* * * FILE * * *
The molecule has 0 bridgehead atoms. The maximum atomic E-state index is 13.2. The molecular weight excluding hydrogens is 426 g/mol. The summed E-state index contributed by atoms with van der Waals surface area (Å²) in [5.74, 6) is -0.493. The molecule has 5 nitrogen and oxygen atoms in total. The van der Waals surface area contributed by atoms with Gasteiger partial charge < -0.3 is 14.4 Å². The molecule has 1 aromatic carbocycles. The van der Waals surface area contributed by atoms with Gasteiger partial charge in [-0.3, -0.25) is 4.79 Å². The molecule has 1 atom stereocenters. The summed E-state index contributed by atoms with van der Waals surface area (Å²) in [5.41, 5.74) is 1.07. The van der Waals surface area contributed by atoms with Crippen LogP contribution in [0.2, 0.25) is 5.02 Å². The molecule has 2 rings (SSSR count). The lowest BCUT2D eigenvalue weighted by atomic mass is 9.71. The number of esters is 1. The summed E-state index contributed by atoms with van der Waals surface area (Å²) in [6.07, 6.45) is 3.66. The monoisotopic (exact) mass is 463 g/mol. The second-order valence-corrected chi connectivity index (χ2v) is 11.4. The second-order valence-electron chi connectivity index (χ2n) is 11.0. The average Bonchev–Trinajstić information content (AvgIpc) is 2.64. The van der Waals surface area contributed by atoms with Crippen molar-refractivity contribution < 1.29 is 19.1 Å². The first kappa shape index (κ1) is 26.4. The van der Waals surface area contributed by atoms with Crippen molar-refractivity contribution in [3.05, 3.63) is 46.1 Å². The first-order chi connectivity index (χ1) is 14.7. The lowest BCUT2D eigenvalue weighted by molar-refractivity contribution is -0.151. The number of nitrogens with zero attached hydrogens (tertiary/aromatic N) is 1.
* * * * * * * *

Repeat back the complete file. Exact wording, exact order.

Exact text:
The molecule has 0 bridgehead atoms. The maximum atomic E-state index is 13.2. The molecular weight excluding hydrogens is 426 g/mol. The summed E-state index contributed by atoms with van der Waals surface area (Å²) in [5.74, 6) is -0.493. The molecule has 5 nitrogen and oxygen atoms in total. The van der Waals surface area contributed by atoms with Gasteiger partial charge < -0.3 is 14.4 Å². The molecule has 1 aromatic carbocycles. The van der Waals surface area contributed by atoms with Gasteiger partial charge in [-0.3, -0.25) is 4.79 Å². The molecule has 1 atom stereocenters. The summed E-state index contributed by atoms with van der Waals surface area (Å²) in [5.41, 5.74) is 1.07. The van der Waals surface area contributed by atoms with Crippen LogP contribution in [0.2, 0.25) is 5.02 Å². The molecule has 2 rings (SSSR count). The lowest BCUT2D eigenvalue weighted by atomic mass is 9.71. The number of esters is 1. The summed E-state index contributed by atoms with van der Waals surface area (Å²) in [6.07, 6.45) is 3.66. The monoisotopic (exact) mass is 463 g/mol. The second-order valence-corrected chi connectivity index (χ2v) is 11.4. The second-order valence-electron chi connectivity index (χ2n) is 11.0. The average Bonchev–Trinajstić information content (AvgIpc) is 2.64. The van der Waals surface area contributed by atoms with Crippen molar-refractivity contribution < 1.29 is 19.1 Å². The first kappa shape index (κ1) is 26.4. The van der Waals surface area contributed by atoms with Crippen molar-refractivity contribution in [3.05, 3.63) is 46.1 Å². The first-order chi connectivity index (χ1) is 14.7. The lowest BCUT2D eigenvalue weighted by molar-refractivity contribution is -0.151. The number of nitrogens with zero attached hydrogens (tertiary/aromatic N) is 1.